Economic Report: A lot is riding on May jobs report after recent U.S. hiring lull. Here’s what to watch

Did hiring surge last month and stamp out all the doubts about the labor market after a disappointing jobs report in April? Probably not, but Wall Street is growing more optimistic.

Here’s what to watch in Friday’s employment report for May from the U.S. Labor Department.

The forecast

Just a week ago, economists were projecting a relatively mild 500,000 new jobs were created in May.

They had good reason to be cautious after April’s employment report showed just 266,000 new jobs — far below Wall Street’s 1 million forecast.

The paltry increase forced economists to revisit their predictions that the U.S. could add 1 million jobs a month during the summer as the coronavirus faded away.

Some of the optimism is returning, though. The Wall Street consensus estimate has crept up to 671,000 , based on a poll of economists by Dow Jones and The Wall Street Journal.

The unemployment rate, meanwhile, is expected to dip to 5.9% from 6.1%. The official rate probably understates the true level of joblessness by 2 to 3 percentage points, economists say, but it’s falling steadily.

Reasons for optimism

Part of what’s fueled renewed optimism is a sharp decline in the number of people seeking unemployment benefits.

They fell to 385,000 last week — the first time they’ve been below 400,000 during the pandemic — and have been cut in half since April.

A strong 978,000 increase in private sectoremployment in May reported by payroll giant ADP has added to the positive tone.

Yet the ADP report often tells one story while the official U.S. employment report tells another. It’s not viewed as a reliable bellwether from month to month.

Doubts remain …

Every survey of business owners and top executives shows a yawning gap between a record number of job openings and people willing to fill them.

Home builders, manufacturers, restaurants, small businesses and many other firms simply can’t hire as many people as they want.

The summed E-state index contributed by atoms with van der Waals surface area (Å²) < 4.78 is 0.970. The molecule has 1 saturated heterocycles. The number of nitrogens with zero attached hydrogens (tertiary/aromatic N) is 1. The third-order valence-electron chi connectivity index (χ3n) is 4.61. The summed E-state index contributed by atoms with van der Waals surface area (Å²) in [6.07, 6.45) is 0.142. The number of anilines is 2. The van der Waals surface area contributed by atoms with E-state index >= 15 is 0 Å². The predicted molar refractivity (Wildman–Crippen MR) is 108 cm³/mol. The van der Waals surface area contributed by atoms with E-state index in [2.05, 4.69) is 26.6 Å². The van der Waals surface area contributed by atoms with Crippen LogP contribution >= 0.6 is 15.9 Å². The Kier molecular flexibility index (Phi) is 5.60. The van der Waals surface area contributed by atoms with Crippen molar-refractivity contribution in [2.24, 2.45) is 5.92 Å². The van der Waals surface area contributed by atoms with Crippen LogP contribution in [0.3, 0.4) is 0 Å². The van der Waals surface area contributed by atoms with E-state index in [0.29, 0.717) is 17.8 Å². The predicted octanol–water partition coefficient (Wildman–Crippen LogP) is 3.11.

It’s become a big problem with the economy growing rapidly and companies rushing to expand.

“Demand is high and we are struggling to find employees to help us keep up,” said an executive at a computer company.

The shortage of labor has emerged despite still-high unemployment and an economy that has yet to recover 8 million jobs destroyed by the pandemic.

Economists say early retirements, a lack of child-care options, lingering fear of the virus and generous unemployment benefits help explain why more people haven’t returned to work. These problems probably won’t fully clear up until the fall.

If hiring disappoints again in May, those will be the reasons why.

“We suspect employment growth will continue to disappoint over the next few months,’ said senior U.S. economist Andrew Hunter of Capital Economics.

Growing labor force

A key sign the labor market is returning to normal would be a big increase in the number of people who either have a job or are busy looking for one.

The labor force has grown to 160.1 million from a pandemic low of 156.5 million. That’s the good news.

The bad news? The labor force would be around 166 million by now if the pandemic had never happened. That means there’s still a lot of people without jobs who aren’t even looking for work.

The government publishes the job figures at 8:30 a.m. Eastern.

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